Achieving compliance with the European Union’s data protection regulations is critical for hundreds of thousands of Amazon Web Services (AWS) customers. Many of them are subject to the EU’s General Data Protection Regulation (GDPR), which ensures individuals’ fundamental right to privacy and the protection of personal data. In February, we announced strengthened commitments to protect customer data, such as challenging law enforcement requests for customer data that conflict with EU law.

Today, we’re excited to announce that we’ve launched two new online resources to help customers more easily complete data transfer assessments and comply with the GDPR, taking into account the European Data Protection Board (EDPB) recommendations. These resources will also assist AWS customers in other countries to understand whether their use of AWS services involves a data transfer.

Using AWS’s new “Privacy Features for AWS Services,” customers can determine whether their use of an individual AWS service involves the transfer of customer data (the personal data they’ve uploaded to their AWS account). Knowing this information enables customers to choose the right action for their applications, such as opting out of the data transfer or creating an appropriate disclosure of the transfer for end user transparency.

We’re also providing additional information on the processing activities and locations of the limited number of sub-processors that AWS engages to provide services that involve the processing of customer data. AWS engages three types of sub-processors:

  • Local AWS entities that provide the AWS infrastructure.
  • AWS entities that process customer data for specific AWS services.
  • Third parties that AWS contracts with to provide processing activities for specific AWS services.

The enhanced information available on our updated Sub-processors page enables customers to assess if a sub-processor is relevant to their use of AWS services and AWS Regions.

These new resources make it easier for AWS customers to conduct their data transfer assessments as set out in the EDPB recommendations and, as a result, comply with GDPR. After completing their data transfer assessments, customers will also be able to determine whether they need to implement supplemental measures in line with the EDPB’s recommendations.

These resources support our ongoing commitment to giving customers control over where their data is stored, how it’s stored, and who has access to it.

Since we opened our first region in the EU in 2007, customers have been able to choose to store customer data with AWS in the EU. Today, customers can store their data in our AWS Regions in France, Germany, Ireland, Italy, and Sweden, and we’re adding Spain in 2022. AWS will never transfer data outside a customer’s selected AWS Region without the customer’s agreement.

AWS customers control how their data is stored, and we have a variety of tools at their disposal to enhance security. For example, AWS CloudHSM and AWS Key Management Service (AWS KMS) allow customers to encrypt data in transit and at rest and securely generate and manage encryption keys that they control.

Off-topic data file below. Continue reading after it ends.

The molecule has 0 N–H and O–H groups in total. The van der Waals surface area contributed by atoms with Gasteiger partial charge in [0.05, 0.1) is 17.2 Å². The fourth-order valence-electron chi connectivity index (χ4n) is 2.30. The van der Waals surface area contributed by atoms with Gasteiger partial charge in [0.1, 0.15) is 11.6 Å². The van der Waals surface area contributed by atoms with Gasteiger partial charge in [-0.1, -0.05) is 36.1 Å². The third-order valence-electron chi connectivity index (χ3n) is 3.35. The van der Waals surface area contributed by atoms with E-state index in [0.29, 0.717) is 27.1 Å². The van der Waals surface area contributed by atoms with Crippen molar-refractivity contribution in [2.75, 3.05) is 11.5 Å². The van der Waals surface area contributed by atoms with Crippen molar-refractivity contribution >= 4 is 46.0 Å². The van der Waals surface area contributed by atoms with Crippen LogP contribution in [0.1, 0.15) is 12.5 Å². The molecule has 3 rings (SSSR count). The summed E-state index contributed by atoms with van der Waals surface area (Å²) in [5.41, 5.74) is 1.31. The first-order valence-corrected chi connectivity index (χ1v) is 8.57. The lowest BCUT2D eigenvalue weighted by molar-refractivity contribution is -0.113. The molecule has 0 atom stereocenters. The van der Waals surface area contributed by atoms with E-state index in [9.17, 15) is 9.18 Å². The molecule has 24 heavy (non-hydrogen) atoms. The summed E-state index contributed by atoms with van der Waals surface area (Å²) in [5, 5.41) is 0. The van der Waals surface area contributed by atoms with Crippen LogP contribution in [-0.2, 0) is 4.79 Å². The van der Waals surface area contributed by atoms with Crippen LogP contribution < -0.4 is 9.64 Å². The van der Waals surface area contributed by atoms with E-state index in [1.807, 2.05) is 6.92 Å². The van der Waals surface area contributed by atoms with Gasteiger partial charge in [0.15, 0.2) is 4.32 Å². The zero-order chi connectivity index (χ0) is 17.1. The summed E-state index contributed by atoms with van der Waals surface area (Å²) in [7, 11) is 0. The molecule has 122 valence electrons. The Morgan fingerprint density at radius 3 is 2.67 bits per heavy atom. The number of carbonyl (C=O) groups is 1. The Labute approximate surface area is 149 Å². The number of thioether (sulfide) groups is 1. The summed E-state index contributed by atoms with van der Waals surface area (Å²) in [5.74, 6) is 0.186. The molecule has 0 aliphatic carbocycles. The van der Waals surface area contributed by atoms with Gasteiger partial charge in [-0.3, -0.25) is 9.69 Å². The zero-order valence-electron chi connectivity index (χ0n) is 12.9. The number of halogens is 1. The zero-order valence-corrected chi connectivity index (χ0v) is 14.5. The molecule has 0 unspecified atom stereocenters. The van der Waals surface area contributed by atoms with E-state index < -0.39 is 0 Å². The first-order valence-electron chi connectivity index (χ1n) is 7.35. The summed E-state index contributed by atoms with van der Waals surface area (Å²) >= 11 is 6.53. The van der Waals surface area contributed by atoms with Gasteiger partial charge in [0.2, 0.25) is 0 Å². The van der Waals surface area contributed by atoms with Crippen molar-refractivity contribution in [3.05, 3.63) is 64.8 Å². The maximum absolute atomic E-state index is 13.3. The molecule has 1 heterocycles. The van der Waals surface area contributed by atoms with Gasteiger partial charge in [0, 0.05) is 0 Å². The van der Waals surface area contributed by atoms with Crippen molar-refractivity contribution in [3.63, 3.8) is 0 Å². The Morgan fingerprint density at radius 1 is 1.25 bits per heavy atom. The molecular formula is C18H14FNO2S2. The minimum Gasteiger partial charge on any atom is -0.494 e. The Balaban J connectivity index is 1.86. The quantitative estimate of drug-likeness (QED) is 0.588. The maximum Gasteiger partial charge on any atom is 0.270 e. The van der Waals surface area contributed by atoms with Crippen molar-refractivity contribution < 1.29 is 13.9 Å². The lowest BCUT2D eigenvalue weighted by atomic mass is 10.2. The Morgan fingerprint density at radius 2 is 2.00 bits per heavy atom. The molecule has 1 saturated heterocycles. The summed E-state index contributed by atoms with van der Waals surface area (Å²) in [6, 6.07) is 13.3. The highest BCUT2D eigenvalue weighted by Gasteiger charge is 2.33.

Finally, our customers control who can access their data. We never use customer data for marketing or advertising purposes. We also prohibit, and our systems are designed to prevent, remote access by AWS personnel to customer data for any purpose, including service maintenance, unless requested by a customer, required to prevent fraud and abuse, or to comply with the law.

As previously mentioned, we challenge law enforcement requests for customer data from governmental bodies, whether inside or outside the EU, where the request conflicts with EU law, is overbroad, or we otherwise have any appropriate grounds to do so.

Earning customer trust is the foundation of our business at AWS, and we know protecting customer data is key to achieving this. We also know that helping customers protect their data in a world with constantly changing regulations, technology, and risks takes teamwork. We would never expect our customers to go it alone.

As we continue to enhance the capabilities customers have at their fingertips, they can be confident that choosing AWS will ensure they have the tools necessary to help them meet the most stringent security, privacy, and compliance requirements.

If you have questions or need more information, visit our EU Data Protection page.

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Author

Steve Schmidt

Steve is Vice President and Chief Information Security Officer for AWS. His duties include leading product design, management, and engineering development efforts focused on bringing the competitive, economic, and security benefits of cloud computing to business and government customers. Prior to AWS, he had an extensive career at the Federal Bureau of Investigation, where he served as a senior executive and section chief. He currently holds 11 patents in the field of cloud security architecture. Follow Steve on Twitter.

Author

Donna Dodson

Donna is a Senior Principal Scientist at AWS focusing on security and privacy capabilities including cryptography, risk management, standards, and assessments. Before joining AWS, Donna was the Chief Cybersecurity Advisor at the National Institute of Standards and Technology (NIST). She led NIST’s comprehensive cybersecurity research and development to cultivate trust in technology for stakeholders nationally and internationally.

Categories: Security